Tuesday, 14 April 2015

New Cambridge Paragraph Bible





There was a time when I said that the New English Bible I owned was the most beautiful bible I'd ever laid my eyes upon. I was correct - at the time. Now the New English Bible is on my bookshelf and this bible is never out of my hands. I love the King James Bible, it's evident from my statement of faith. I still hold to the King James being the word of God in absolute perfect form. The NCPB is that and more. It's the King James formatted like a modern bible, without the evilness of verse removal and doctrinal bias. Now, don't get me wrong  it has it's issues - and we will deal with a couple later - but I must say, as this is something I've wanted for a very long time, I'm blown away by it.

Firstly, this bible costs around £80 brand new, I paid £55 thanks to a small scrape on the gold edging, I'm lucky, it's minor and it would have happened anyway in my clumsy hands. The reason it costs so much is evident when you have it in your hands, firstly there's the formatting of the text:


One block paragraph, reminiscent of the hardcover NEB, with a font similar to the ESV study bible. Its right justified, allowing the margins to be used for editorial notes (both from the 1611 translators and Norton himself), this also aids in reading, the version I own has the apocrypha and it thickens it up a little, were it to be left justified it would make reading more cumbersome, and do I really need the notes so well exposed? No, the justification chosen by Cambridge is perfect, and it really justifies the extra dough.

Secondly we have the leather, Calfskin, it works, its soft, supple, and bends wonderfully. The text itself is a delight to behold. It's so well formatted that it actually makes reading the bible wonderful. Being the King James it allowed you to experience the word of God in all it's elegance and beauty whilst not having it broken by versification. Oh did I point out that this isn't going to be the best reference bible for you? No cross references (except what was in the 1611) and the verse numbers are microscopic, there's also no concordance - this is a reading bible - this is a 21st century Tyndale New Testament in resource terms. This is THE BIBLE and nothing else, and I'm fine with that.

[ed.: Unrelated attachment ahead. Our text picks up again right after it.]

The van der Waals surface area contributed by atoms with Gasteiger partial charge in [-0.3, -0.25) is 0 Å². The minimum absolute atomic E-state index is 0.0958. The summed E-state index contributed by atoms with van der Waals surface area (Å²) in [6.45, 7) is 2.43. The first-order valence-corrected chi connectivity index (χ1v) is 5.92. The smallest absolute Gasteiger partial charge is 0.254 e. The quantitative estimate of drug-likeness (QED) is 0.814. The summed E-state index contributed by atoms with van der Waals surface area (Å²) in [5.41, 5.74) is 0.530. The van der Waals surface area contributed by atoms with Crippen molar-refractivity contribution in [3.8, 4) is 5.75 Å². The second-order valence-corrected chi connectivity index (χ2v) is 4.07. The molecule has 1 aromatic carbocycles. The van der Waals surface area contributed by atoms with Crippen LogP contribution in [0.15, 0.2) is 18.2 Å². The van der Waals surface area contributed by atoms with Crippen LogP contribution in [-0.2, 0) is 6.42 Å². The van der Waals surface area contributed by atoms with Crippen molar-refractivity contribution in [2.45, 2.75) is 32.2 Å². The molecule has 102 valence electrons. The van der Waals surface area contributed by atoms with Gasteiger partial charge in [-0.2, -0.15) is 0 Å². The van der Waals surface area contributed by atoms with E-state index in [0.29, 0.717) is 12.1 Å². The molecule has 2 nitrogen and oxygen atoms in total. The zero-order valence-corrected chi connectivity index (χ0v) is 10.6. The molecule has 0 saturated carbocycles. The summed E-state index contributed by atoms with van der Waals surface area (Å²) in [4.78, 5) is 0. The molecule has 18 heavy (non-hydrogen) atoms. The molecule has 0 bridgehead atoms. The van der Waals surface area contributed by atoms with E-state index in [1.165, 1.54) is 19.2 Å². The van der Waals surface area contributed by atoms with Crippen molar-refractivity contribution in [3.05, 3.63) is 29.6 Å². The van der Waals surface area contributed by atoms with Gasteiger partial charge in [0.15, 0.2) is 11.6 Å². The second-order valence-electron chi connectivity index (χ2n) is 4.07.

There's quotation marks, this is a limitation, I first thought that quotation marks were a wonderful idea, and they are - where it's obvious who is speaking. But you take the epistle of James, or one of Paul's, and quotation marks are doctrinally worrying. Someone may think that James' talk about faith and works is all about works being necessary for salvation, whereas another may think that James is quoting a big paragraph of what someone else said and he is mocking them.
But, quotation marks aside, lets talk about the actual font. It's smaller than the original, but still massively readable. In fact the size of this bible shows just how easy a single column bible is if you put your mind to it. This is slightly larger than the ESV PSR, and a third thicker - that's all. It's light, and yet the font is perfectly readable - much more readable than the PSR, and all it sacrificed was a concordance and cross references - both of which you can get in a KJV concordance.

This is the beauty of the whole thing, it has 300 years of additional material, its modern looking, it has all the wonder of the past, and all the pluses of the present day. Its not some hybrid either, with the modern grammatical stuff added - it completely and utterly fits in today's world. Now, should you abandon your KJV for it? No, this is for someone who doesn't enjoy traditional KJV formatting and wants something new but old at the same time. I love single column, and this is by far the greatest single column KJV out today. The Thomas Nelson is disgusting, it's a hack job, and the font is unforgivable. Norton, for all his faults, has done an absolutely beautiful job here. I honestly cannot imagine myself ever needing a new bible, this is one of those bibles you will keep and treasure forever. Norton has scoured the 1611 KJV, updated the grammar, unified the thees and the thou's etc, so they're consistent, he's updated the names and unified them between the testaments, (so no more greekisms at the end of names) - he has been conservative in this. For instance if Joshua is referred to as Jesus - Jesus has remained where it's ambiguous - such as in Hebrews).

Norton is a clever man, and I have to give him kudos..he's made me a happy man. I own both the hardcover and the calfskin editions, and I am so glad I upgraded - it's changed things a lot. If you're considering purchasing the NCPB, I implore you to save for the leather version, it's so much better, lighter, and attractive.












Forget the NKJV, forget the MEV, get the NCPB!

No comments: